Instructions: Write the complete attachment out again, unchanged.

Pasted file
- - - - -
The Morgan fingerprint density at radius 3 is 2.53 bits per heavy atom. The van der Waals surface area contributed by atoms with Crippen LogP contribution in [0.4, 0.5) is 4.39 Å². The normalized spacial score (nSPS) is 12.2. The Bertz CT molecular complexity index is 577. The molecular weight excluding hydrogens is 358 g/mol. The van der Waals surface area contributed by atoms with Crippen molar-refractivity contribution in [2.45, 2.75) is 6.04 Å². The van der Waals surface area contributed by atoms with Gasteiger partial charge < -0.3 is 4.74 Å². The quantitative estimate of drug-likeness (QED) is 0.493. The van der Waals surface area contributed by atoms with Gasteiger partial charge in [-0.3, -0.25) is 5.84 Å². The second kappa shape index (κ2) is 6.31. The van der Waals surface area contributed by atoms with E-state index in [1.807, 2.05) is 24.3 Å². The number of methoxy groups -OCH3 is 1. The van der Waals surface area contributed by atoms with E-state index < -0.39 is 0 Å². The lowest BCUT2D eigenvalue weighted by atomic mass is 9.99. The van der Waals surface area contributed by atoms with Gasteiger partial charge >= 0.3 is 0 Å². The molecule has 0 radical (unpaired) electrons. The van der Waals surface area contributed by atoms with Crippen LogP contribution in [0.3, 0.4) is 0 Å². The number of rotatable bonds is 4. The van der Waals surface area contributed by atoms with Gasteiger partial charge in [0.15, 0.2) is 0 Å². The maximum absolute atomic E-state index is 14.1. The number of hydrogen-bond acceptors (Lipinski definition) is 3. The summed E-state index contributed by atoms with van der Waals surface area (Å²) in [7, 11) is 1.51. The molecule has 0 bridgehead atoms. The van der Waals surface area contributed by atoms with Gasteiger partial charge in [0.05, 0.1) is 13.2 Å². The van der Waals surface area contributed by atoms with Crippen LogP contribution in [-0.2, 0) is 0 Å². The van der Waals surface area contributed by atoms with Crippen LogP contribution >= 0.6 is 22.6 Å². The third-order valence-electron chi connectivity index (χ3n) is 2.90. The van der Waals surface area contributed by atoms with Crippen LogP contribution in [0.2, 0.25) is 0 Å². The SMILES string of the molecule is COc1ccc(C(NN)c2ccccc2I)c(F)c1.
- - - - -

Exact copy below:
The Morgan fingerprint density at radius 3 is 2.53 bits per heavy atom. The van der Waals surface area contributed by atoms with Crippen LogP contribution in [0.4, 0.5) is 4.39 Å². The normalized spacial score (nSPS) is 12.2. The Bertz CT molecular complexity index is 577. The molecular weight excluding hydrogens is 358 g/mol. The van der Waals surface area contributed by atoms with Crippen molar-refractivity contribution in [2.45, 2.75) is 6.04 Å². The van der Waals surface area contributed by atoms with Gasteiger partial charge < -0.3 is 4.74 Å². The quantitative estimate of drug-likeness (QED) is 0.493. The van der Waals surface area contributed by atoms with Gasteiger partial charge in [-0.3, -0.25) is 5.84 Å². The second kappa shape index (κ2) is 6.31. The van der Waals surface area contributed by atoms with E-state index in [1.807, 2.05) is 24.3 Å². The number of methoxy groups -OCH3 is 1. The van der Waals surface area contributed by atoms with E-state index < -0.39 is 0 Å². The lowest BCUT2D eigenvalue weighted by atomic mass is 9.99. The van der Waals surface area contributed by atoms with Gasteiger partial charge >= 0.3 is 0 Å². The molecule has 0 radical (unpaired) electrons. The van der Waals surface area contributed by atoms with Crippen LogP contribution in [0.3, 0.4) is 0 Å². The number of rotatable bonds is 4. The van der Waals surface area contributed by atoms with Gasteiger partial charge in [0.15, 0.2) is 0 Å². The maximum absolute atomic E-state index is 14.1. The number of hydrogen-bond acceptors (Lipinski definition) is 3. The summed E-state index contributed by atoms with van der Waals surface area (Å²) in [7, 11) is 1.51. The molecule has 0 bridgehead atoms. The van der Waals surface area contributed by atoms with Gasteiger partial charge in [0.05, 0.1) is 13.2 Å². The van der Waals surface area contributed by atoms with Crippen LogP contribution in [-0.2, 0) is 0 Å². The van der Waals surface area contributed by atoms with Crippen LogP contribution >= 0.6 is 22.6 Å². The third-order valence-electron chi connectivity index (χ3n) is 2.90. The van der Waals surface area contributed by atoms with Crippen LogP contribution in [0.2, 0.25) is 0 Å². The SMILES string of the molecule is COc1ccc(C(NN)c2ccccc2I)c(F)c1.